The community of Hackaday readers is diverse and talented, and supplies us with plenty of motivation, feedback, knowledge, and of course cool stuff to show you. There are many interest streams within it, but it’s safe to say that we’re more directed towards the hardware scene here. One of those parallel streams which has much overlap is the demoscene, that area in which programming, art, and music come together and push computer hardware to the limit of its abilities in pursuit of the most eye-catching works. I took a road trip with a friend to Outline, a small demo party held on a farm in the eastern Netherlands, to take a look at the world of demos up-close as a hardware-focused outsider.
Like A Hacker Camp, But The Music’s Better
If I wanted to sum up the flavour of Outline, I’d describe it as very similar to a small hacker camp, but with better music and partying. The hackerspaces are replaced by demo groups and awesome graphics take the place of robots and electronics, but the vibe of people with a passionate interest in the low-level understanding of technology is exactly the same. Even some of the same faces make an appearance. On the benches sit modern high-spec PCs alongside classic consoles and microcomputers, on the projector screen are live coding shaders or some of the most recognisable demos past and present, and in the air is an eclectic mix of live-DJ EDM and chiptunes.
As an outsider at a first demoscene event it’s difficult to appreciate the work from a comparative perspective, while like most of us I’m familiar with quite a few demos that have become popular I’m not well-equipped enough to talk about the code and techniques behind them But I can run through the various sections of the competition, and since everything is online I can link to a few of them. The competition is split up into several sections, which are loosely for all-out technology-no-object demos, space-limited 256 byte and 128 byte demos, and old-school demos for retrocomputing hardware. Each is a test of the programmer’s skill in fitting the most into the least of resources, and for those who appreciate such things it’s the cleverness of the technique which produces the demo that’s as much a draw as the look of the thing. I don’t think I have ever exercised such mastery over any of the computers I have owned. So browse the entries, and marvel at their ingenuity. My personal aesthetic favourites were Thrive by [Agenda] for the TIC-80 fantasy console and It’s about time by [Guideline] for Windows, but you may have different tastes.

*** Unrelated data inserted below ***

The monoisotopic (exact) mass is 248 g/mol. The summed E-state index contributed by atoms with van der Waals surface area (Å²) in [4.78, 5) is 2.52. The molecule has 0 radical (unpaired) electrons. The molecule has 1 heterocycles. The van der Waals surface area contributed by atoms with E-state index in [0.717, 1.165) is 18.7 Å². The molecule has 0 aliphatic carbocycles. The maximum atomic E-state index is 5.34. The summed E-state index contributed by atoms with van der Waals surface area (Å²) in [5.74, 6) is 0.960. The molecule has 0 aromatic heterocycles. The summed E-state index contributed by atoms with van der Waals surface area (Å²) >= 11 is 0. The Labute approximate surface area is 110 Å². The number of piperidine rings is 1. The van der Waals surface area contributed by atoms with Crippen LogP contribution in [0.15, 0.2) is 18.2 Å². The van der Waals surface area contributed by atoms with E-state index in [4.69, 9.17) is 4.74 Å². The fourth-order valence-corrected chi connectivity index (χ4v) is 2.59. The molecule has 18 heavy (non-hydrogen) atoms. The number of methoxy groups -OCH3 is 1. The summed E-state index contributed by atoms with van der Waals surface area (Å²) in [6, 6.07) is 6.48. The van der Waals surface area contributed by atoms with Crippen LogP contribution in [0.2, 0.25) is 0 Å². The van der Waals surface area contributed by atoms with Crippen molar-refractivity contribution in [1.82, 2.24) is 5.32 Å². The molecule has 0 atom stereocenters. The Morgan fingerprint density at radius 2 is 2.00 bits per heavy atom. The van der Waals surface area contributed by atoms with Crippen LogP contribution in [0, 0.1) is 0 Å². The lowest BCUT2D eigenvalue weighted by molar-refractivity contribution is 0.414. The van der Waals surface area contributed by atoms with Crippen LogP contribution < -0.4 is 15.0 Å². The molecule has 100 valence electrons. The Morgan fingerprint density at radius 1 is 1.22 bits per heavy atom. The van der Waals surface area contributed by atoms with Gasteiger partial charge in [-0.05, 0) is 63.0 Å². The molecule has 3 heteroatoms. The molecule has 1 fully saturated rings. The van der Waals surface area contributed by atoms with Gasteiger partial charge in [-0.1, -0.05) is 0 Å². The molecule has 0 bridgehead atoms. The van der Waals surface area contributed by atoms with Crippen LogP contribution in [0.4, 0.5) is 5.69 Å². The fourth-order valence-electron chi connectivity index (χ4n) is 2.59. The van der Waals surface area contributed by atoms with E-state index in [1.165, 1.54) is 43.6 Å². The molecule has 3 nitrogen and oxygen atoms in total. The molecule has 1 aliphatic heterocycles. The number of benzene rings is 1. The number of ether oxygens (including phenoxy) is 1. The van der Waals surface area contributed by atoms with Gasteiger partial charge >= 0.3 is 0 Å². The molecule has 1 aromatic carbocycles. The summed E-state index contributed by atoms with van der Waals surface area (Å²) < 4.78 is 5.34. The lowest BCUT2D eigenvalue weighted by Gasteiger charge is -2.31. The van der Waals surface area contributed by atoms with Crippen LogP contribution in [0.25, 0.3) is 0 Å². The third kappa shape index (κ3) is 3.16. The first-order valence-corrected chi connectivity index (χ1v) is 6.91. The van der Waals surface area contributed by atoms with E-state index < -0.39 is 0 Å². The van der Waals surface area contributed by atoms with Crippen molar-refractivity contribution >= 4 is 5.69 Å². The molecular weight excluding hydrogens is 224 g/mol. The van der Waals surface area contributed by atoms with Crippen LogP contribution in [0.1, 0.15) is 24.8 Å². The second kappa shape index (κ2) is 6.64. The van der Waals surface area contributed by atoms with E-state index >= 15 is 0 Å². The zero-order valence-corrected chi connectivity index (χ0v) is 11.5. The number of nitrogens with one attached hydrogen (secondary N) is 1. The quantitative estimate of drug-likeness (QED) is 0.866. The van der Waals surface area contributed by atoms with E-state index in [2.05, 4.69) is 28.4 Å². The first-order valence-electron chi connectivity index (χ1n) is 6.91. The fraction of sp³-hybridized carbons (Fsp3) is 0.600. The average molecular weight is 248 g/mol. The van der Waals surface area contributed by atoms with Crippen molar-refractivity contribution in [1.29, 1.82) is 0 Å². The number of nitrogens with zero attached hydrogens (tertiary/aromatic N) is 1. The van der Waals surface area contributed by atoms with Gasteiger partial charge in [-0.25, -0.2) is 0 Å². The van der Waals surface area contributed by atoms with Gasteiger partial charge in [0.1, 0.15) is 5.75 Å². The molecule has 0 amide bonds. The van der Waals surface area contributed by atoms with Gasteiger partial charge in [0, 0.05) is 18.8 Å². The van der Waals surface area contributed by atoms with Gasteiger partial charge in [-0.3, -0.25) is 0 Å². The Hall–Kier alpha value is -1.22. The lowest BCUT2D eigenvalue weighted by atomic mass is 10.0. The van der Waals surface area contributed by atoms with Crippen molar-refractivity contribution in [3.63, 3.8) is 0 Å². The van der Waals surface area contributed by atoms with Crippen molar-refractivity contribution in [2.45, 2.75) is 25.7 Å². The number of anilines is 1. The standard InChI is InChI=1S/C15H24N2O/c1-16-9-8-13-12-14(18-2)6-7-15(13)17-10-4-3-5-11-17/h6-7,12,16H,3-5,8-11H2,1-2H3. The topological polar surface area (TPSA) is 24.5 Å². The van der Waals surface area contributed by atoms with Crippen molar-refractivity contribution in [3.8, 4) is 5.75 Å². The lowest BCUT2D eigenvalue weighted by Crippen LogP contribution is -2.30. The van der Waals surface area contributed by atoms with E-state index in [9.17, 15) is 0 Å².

Don’t Forget The Hardware
Beyond the atmosphere and the demos themselves, there was a bit of hardware for the retrocomputer enthusiast. The Atari Falcon and Jaguar were neither destined to set the world on fire when they appeared, but there they were for those of us who drooled over them back in the day to lust for once more.
If the original hardware wasn’t enough then there was some newly minted retrocomputing hardware making a showing, with a couple of minimig Amiga FPGA boards showing Workbench. Star of the hardware show though went to Mine Storm 4D, a version of the classic Vectrex game Mine Storm running on a PC, for the Looking Glass Factory holographic portrait display. With my visual superpower I didn’t quite get a 3D effect, but I definitely got the holographic effect when moving my head.
Having never been to a demo party I didn’t know quite what to expect, but I can safely say I had a fantastic time, saw a lot of really cool stuff, and made some friends along the way. If you’ve never been to a demo party because it’s not quite your scene then all I can say is that you should give it a go. Every hardware hacker should go to a demo party!